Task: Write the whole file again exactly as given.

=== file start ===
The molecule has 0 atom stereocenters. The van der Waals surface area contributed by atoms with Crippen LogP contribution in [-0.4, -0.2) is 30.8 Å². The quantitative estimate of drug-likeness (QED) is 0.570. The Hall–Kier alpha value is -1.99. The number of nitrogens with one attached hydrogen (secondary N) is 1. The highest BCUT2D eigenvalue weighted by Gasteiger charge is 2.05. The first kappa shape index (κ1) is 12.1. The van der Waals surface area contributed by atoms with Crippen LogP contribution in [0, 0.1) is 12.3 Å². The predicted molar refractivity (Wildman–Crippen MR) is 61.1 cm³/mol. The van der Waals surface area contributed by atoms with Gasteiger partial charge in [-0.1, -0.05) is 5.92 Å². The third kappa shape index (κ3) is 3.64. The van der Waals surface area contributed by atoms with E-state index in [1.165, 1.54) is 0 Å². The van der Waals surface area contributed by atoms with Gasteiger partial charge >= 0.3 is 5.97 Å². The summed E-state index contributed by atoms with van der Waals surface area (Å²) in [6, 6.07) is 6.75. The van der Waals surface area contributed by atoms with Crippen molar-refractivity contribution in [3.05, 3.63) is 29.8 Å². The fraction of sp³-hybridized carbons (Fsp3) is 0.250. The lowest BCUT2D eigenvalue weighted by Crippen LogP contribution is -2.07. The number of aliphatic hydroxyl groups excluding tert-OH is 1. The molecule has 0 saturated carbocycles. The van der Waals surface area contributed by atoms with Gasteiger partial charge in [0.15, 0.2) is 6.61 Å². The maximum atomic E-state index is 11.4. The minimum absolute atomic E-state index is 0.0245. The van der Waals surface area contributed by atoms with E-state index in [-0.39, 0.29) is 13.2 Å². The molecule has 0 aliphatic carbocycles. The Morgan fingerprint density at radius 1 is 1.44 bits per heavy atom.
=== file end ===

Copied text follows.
The molecule has 0 atom stereocenters. The van der Waals surface area contributed by atoms with Crippen LogP contribution in [-0.4, -0.2) is 30.8 Å². The quantitative estimate of drug-likeness (QED) is 0.570. The Hall–Kier alpha value is -1.99. The number of nitrogens with one attached hydrogen (secondary N) is 1. The highest BCUT2D eigenvalue weighted by Gasteiger charge is 2.05. The first kappa shape index (κ1) is 12.1. The van der Waals surface area contributed by atoms with Crippen LogP contribution in [0, 0.1) is 12.3 Å². The predicted molar refractivity (Wildman–Crippen MR) is 61.1 cm³/mol. The van der Waals surface area contributed by atoms with Gasteiger partial charge in [-0.1, -0.05) is 5.92 Å². The third kappa shape index (κ3) is 3.64. The van der Waals surface area contributed by atoms with E-state index in [1.165, 1.54) is 0 Å². The van der Waals surface area contributed by atoms with Gasteiger partial charge >= 0.3 is 5.97 Å². The summed E-state index contributed by atoms with van der Waals surface area (Å²) in [6, 6.07) is 6.75. The van der Waals surface area contributed by atoms with Crippen molar-refractivity contribution in [3.05, 3.63) is 29.8 Å². The fraction of sp³-hybridized carbons (Fsp3) is 0.250. The lowest BCUT2D eigenvalue weighted by Crippen LogP contribution is -2.07. The number of aliphatic hydroxyl groups excluding tert-OH is 1. The molecule has 0 saturated carbocycles. The van der Waals surface area contributed by atoms with Gasteiger partial charge in [0.15, 0.2) is 6.61 Å². The maximum atomic E-state index is 11.4. The minimum absolute atomic E-state index is 0.0245. The van der Waals surface area contributed by atoms with E-state index in [-0.39, 0.29) is 13.2 Å². The molecule has 0 aliphatic carbocycles. The Morgan fingerprint density at radius 1 is 1.44 bits per heavy atom.